Yes. There are some superficial similarities between the Atkins and Dukan diets. Both consist of four phases, with the first one designed to kick-start weight loss, the second to reach or get close to goal weight, the third to stabilize weight loss and the fourth an ongoing way of life. Neither diet asks you to track calorie intake. Both control intake of carbohydrates, rely primarily on whole food sources and recommend incorporating activity into the program after the first two weeks. Beyond these basics, the two diets differ significantly in the ratios of the three macronutrients of protein, fat and carbohydrate allowed. There are also very different philosophies in the approach to changing dietary habits to achieve the real goal: permanent weight loss.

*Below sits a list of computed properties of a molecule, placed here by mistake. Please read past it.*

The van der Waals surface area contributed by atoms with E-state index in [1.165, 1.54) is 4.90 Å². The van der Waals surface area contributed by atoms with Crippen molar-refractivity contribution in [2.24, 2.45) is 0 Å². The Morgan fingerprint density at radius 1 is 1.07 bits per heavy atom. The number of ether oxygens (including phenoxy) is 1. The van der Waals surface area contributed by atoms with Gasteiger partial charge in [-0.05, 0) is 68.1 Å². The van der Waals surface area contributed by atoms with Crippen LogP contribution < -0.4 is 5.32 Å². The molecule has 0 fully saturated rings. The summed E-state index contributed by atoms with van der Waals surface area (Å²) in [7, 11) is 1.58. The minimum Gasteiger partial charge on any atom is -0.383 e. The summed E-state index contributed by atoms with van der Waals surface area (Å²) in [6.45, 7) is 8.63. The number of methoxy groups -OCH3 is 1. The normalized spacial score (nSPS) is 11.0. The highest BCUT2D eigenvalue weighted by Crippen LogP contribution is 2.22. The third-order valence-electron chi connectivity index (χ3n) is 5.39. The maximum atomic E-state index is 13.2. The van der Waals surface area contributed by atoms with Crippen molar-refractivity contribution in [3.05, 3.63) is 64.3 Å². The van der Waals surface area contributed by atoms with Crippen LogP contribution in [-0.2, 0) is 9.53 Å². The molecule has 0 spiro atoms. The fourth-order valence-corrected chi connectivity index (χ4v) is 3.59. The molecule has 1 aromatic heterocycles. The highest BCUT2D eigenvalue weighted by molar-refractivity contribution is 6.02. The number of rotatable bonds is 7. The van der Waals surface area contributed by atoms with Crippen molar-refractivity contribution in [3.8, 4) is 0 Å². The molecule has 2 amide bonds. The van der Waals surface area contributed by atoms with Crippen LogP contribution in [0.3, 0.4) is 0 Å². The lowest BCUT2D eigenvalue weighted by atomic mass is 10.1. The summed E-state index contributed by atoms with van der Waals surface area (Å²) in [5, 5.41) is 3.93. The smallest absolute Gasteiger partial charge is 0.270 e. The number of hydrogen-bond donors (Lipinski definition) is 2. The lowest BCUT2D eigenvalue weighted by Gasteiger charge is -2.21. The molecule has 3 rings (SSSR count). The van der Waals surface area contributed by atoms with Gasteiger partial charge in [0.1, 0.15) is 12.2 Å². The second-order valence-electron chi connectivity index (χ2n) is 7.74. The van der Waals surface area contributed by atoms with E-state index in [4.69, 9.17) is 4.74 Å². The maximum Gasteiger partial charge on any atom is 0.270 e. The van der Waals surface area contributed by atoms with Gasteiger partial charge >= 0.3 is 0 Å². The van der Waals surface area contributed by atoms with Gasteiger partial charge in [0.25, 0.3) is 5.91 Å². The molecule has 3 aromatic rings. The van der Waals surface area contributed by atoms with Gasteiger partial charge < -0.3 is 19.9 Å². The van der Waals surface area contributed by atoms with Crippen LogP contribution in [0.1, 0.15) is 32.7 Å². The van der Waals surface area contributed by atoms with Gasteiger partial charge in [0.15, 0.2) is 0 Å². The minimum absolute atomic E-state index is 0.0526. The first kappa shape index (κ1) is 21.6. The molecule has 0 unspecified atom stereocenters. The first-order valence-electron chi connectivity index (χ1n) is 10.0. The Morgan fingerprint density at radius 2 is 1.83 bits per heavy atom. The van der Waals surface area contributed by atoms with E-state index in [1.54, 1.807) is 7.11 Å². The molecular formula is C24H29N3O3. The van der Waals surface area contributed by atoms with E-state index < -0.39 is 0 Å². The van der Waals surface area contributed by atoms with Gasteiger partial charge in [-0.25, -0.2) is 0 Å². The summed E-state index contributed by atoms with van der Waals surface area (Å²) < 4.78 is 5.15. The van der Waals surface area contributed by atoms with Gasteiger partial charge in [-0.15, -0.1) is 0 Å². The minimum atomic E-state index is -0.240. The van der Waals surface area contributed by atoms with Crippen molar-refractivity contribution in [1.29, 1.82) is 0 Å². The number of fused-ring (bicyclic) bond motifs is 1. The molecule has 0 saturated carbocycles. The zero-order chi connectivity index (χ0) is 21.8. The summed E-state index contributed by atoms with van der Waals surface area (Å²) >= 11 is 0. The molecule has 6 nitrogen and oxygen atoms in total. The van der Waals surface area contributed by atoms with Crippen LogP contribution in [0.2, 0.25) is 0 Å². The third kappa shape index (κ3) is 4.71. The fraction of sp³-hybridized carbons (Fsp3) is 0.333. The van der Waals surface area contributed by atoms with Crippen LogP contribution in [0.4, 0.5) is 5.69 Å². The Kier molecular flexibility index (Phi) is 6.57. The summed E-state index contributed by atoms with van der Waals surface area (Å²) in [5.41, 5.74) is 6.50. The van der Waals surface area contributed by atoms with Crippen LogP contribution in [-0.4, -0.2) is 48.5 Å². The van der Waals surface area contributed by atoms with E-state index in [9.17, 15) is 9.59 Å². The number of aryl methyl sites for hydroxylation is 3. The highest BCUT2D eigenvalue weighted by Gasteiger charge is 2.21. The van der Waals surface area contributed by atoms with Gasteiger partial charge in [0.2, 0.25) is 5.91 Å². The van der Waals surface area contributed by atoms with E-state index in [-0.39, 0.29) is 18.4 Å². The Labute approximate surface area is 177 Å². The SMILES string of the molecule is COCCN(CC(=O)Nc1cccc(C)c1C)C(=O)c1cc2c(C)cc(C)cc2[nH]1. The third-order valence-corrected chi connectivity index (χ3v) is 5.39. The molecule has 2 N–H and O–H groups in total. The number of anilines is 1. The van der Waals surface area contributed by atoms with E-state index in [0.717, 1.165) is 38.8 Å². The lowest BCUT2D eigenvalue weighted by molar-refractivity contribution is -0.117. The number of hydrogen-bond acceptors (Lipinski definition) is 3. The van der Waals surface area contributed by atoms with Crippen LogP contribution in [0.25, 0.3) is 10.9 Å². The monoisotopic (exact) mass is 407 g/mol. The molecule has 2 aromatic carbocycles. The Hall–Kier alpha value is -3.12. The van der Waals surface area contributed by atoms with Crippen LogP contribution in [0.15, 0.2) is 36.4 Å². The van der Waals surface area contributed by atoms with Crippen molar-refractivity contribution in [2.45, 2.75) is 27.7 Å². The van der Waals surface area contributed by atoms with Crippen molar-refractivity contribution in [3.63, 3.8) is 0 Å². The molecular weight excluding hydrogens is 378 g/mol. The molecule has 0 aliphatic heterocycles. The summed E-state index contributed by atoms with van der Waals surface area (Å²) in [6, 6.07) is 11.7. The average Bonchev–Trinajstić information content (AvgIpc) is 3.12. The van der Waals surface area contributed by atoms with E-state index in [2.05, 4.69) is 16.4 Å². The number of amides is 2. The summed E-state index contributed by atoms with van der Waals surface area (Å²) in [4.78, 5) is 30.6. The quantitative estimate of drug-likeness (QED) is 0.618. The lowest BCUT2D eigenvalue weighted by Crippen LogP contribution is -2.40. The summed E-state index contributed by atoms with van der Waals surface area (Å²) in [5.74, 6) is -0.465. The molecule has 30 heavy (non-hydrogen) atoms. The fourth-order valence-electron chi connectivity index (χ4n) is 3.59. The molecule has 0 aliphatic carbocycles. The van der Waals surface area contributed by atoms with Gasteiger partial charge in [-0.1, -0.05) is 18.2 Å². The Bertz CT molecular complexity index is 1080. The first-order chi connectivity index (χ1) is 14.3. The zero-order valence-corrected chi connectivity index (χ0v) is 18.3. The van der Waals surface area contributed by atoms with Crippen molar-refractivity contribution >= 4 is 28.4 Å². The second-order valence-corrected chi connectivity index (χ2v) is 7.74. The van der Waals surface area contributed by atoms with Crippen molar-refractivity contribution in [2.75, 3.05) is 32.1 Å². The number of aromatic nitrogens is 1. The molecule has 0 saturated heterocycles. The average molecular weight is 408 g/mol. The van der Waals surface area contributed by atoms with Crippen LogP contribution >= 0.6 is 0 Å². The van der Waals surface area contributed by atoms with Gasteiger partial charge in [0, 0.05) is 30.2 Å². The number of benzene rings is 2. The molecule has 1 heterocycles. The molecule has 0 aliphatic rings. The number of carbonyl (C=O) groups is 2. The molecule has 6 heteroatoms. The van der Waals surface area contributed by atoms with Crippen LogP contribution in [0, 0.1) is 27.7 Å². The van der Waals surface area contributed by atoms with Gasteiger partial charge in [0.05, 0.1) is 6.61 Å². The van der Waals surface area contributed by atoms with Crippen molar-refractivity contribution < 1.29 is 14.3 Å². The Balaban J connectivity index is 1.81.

The Proportion of Protein

Protein is essential to building and repairing cells, among other life-preserving functions. Protein helps you feel full so you don’t overeat and helps stabilize blood sugar levels. Protein is also about 25 percent harder to digest and metabolize than carbohydrate or fat, meaning you burn extra calories in the process. All these reasons explain why protein is an important component of Atkins, but it is by no means a high-protein diet. We recommend people consumeadequate protein, meaning about 4–6 ounces (tall men could have up to 8 ounces) at each meal. This averages an intake of 13–22 ounces a day, which falls within most nutritional guidelines. Moreover, we caution that eating more than the recommended amount of protein can stall weight loss.